Tuesday, 14 October 2014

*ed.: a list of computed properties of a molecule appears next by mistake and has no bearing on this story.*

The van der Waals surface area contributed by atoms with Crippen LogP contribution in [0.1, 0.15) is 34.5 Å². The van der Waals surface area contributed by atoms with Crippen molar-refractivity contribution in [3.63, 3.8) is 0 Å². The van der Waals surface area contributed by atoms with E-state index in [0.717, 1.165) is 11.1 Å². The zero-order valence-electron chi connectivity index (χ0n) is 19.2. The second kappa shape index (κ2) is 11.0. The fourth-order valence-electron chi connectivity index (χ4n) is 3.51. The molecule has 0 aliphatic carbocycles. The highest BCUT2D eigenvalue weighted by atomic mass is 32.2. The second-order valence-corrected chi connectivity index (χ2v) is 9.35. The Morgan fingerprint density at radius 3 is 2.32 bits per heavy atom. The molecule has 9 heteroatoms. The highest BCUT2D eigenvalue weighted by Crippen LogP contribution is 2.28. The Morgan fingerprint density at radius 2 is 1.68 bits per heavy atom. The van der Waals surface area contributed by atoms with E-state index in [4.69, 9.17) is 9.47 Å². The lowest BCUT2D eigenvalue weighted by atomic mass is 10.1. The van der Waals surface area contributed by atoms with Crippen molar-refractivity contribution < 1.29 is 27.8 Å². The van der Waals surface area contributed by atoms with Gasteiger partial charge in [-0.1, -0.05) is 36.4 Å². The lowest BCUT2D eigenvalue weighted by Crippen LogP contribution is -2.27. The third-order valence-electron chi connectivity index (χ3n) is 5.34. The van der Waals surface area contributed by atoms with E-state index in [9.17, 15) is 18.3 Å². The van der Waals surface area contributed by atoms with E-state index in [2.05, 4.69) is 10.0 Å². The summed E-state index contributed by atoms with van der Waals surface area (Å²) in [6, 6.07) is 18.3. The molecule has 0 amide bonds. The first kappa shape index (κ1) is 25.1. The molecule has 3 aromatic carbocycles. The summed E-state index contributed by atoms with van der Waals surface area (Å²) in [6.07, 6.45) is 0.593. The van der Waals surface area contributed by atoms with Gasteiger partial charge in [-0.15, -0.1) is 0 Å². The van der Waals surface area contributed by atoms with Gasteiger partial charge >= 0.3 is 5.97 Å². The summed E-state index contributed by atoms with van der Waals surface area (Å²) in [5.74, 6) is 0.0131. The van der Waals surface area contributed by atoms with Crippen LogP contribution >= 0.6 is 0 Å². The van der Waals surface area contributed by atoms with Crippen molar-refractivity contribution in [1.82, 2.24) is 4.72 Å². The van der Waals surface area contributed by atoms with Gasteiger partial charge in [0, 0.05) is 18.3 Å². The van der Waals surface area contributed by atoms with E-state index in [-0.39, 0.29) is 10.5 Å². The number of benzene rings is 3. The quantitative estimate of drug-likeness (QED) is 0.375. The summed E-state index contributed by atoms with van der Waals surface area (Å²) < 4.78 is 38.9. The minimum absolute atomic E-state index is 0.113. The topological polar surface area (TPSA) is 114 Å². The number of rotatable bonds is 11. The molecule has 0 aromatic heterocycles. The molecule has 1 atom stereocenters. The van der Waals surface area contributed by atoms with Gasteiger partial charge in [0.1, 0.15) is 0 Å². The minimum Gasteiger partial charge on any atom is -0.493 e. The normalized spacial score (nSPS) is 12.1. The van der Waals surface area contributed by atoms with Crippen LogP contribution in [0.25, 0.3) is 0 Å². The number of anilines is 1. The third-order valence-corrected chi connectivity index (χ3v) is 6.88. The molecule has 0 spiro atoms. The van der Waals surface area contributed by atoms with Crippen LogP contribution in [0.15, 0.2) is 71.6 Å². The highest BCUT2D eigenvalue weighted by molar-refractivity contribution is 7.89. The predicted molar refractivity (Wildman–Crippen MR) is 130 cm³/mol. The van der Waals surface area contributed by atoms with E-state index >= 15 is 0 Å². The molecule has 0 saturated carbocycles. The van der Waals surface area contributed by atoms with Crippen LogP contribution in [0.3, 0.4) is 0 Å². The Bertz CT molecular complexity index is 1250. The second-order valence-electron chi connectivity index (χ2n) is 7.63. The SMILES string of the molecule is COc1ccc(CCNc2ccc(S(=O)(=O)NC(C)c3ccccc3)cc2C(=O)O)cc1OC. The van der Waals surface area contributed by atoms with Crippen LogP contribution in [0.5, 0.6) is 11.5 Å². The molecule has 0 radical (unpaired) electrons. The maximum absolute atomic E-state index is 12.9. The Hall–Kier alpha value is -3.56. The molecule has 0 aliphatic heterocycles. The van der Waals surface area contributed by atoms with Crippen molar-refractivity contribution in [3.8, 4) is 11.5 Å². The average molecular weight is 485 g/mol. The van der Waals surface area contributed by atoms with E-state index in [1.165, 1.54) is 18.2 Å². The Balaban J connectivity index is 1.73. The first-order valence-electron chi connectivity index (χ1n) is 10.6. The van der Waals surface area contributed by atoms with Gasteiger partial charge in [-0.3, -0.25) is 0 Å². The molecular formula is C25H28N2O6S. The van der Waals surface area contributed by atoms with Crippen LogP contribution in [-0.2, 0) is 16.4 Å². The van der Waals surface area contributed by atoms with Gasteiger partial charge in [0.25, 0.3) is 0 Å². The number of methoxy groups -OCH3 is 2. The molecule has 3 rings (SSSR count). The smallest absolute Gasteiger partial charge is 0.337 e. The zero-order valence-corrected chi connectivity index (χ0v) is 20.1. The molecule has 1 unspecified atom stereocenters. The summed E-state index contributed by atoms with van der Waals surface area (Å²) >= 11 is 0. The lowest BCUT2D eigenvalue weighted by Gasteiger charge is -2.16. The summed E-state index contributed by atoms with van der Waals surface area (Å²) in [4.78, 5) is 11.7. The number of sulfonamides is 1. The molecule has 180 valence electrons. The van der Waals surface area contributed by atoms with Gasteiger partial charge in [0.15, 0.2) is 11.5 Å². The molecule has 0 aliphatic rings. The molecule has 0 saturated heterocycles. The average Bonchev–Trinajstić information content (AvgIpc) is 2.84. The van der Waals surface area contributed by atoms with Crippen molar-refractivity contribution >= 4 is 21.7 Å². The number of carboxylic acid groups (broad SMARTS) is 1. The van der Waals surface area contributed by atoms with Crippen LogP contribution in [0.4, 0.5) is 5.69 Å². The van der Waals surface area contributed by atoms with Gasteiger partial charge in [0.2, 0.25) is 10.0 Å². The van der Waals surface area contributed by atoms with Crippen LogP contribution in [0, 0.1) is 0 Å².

Though there is no reasonable suggestion that the true story that inspired Peter Chan's Dearest is, in both origin and outcome, a predominantly emotional one, and powerfully so, there's a very reasonable suggestion that Chan's melodramatic film is, essentially, misguided in its approach. That story, about child abduction in China, where societal and political structures make such crimes alarmingly common, is propelled by occurrences that inherently induce vivid emotions - sorrow, anger, hope, as basic as they are bold, and wholly worthy. Chan's overactive direction makes a smart attempt at stylistically realising the mental turmoil of his characters, with a restless, flailing style that is as wayward as Chan's application of it. Some of his tonal and narrative reconfigurations make total sense, and are justified by that fact, since the factual basis for the plot affords them real validity and purpose; others, particularly as Dearest approaches its unwieldy close, don't add much to the film as a whole. Principally, Chan comes across conflicted between telling a very personal story of the intense anguish caused to a small few people by a very simple, brief act, and the grander, national significance of said story. Even the cumbersome musical score has trouble returning to specific motifs, just as Chan's filmmaking becomes sporadically diverted from the story's main propellants: the emotions. Yet one detects the sincerity in his intentions, and his outstanding talent in handling actors. Every principal performer, of which there are several, is at least good, at best astonishingly so. The child actors Li Yi Qing, Zhou Pin Rui and Zhu Dong Xu merit special mention for their awe-inspiring work, radiating spontaneity and an extraordinary depth of feeling and understanding. Had Peter Chan displayed such a level of supreme emotional insight, Dearest would be an outright masterpiece.